Manufacturing jobs are not just up — they’re way up. The January figures from the Bureau of Labor Statistics show that manufacturing added 29,000 new jobs in the first month of 2016. Compare that with the third quarter of 2015, when 33,000 manufacturing jobs were added in three months — or the first three quarters of 2015, when the number of manufacturing jobs held steady with no additions.
Clearly, things are looking up in the manufacturing sector.
Part of that is a general improvement: unemployment nationwide is under 5% for the first time since the 2008 recession. But until recently a lot of job gains have been limited gains. Part-time barista jobs may be better than no jobs, but nervous companies were doing more part time and temporary hiring than full-time permanent hires. The latest figures show a drop in temp jobs — much of that coming from the end of holiday extra hires — and a rise in steady, well-paying jobs such as those in manufacturing.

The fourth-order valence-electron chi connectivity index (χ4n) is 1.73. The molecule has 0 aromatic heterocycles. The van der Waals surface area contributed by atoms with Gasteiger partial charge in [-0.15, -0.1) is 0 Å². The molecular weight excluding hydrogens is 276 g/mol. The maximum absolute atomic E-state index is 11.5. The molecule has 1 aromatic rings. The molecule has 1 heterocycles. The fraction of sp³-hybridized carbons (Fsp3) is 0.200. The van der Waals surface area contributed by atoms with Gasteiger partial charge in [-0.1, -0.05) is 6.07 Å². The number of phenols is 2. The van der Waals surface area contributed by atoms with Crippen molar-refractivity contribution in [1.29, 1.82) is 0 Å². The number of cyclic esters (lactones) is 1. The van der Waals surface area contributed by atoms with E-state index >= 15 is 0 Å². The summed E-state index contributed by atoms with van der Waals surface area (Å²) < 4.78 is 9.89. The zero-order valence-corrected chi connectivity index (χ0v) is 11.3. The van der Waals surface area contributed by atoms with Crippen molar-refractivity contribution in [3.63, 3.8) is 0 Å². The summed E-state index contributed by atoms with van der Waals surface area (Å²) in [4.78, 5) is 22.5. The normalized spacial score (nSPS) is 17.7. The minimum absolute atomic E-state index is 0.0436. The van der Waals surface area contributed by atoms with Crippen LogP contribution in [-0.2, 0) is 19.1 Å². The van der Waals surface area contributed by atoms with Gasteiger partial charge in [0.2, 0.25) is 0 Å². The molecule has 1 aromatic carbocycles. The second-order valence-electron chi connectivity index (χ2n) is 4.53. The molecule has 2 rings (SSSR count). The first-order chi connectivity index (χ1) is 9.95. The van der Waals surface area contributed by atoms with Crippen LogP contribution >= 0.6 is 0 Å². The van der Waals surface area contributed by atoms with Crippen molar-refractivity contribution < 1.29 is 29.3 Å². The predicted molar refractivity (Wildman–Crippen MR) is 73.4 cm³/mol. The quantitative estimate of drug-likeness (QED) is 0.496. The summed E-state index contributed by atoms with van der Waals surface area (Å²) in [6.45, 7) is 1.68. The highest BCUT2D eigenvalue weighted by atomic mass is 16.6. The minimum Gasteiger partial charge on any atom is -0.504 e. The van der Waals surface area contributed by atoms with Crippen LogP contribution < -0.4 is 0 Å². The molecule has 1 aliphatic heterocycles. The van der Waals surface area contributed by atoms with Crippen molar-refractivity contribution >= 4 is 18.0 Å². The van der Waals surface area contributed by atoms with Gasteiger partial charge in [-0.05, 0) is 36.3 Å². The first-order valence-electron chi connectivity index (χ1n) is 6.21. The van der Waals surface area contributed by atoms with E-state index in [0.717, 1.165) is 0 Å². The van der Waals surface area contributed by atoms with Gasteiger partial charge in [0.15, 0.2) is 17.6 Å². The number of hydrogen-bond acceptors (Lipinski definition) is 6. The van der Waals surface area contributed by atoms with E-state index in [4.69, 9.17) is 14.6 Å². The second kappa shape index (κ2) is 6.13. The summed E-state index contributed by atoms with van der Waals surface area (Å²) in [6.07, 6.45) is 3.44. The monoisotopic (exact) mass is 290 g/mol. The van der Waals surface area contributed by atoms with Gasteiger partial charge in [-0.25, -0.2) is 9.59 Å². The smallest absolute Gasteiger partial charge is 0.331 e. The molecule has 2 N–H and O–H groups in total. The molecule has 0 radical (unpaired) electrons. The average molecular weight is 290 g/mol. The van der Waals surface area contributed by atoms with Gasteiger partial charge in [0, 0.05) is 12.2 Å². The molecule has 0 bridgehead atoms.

There is still uncertainty over whether reshoring is a real thing or not, but we saw that new manufacturing facilities in the U.S. typically offered fewer entry-level jobs because they have been more highly automated and more modern. Modern manufacturing doesn’t rely on hordes of workers doing simple repetitive tasks.
This meant that production has been rising for a while, even though employment in manufacturing has not.
So the number of jobs being brought back to our shores was lower than the number that left. The current rise in manufacturing jobs is not the result of a step back in technology. It suggests that the reshuffling of jobs between humans and machines has settled and real job growth is beginning.
If your factory is seeing more new orders and hiring new people, it might be time to reevaluate your machinery. If you use Rexroth motion control, we can help.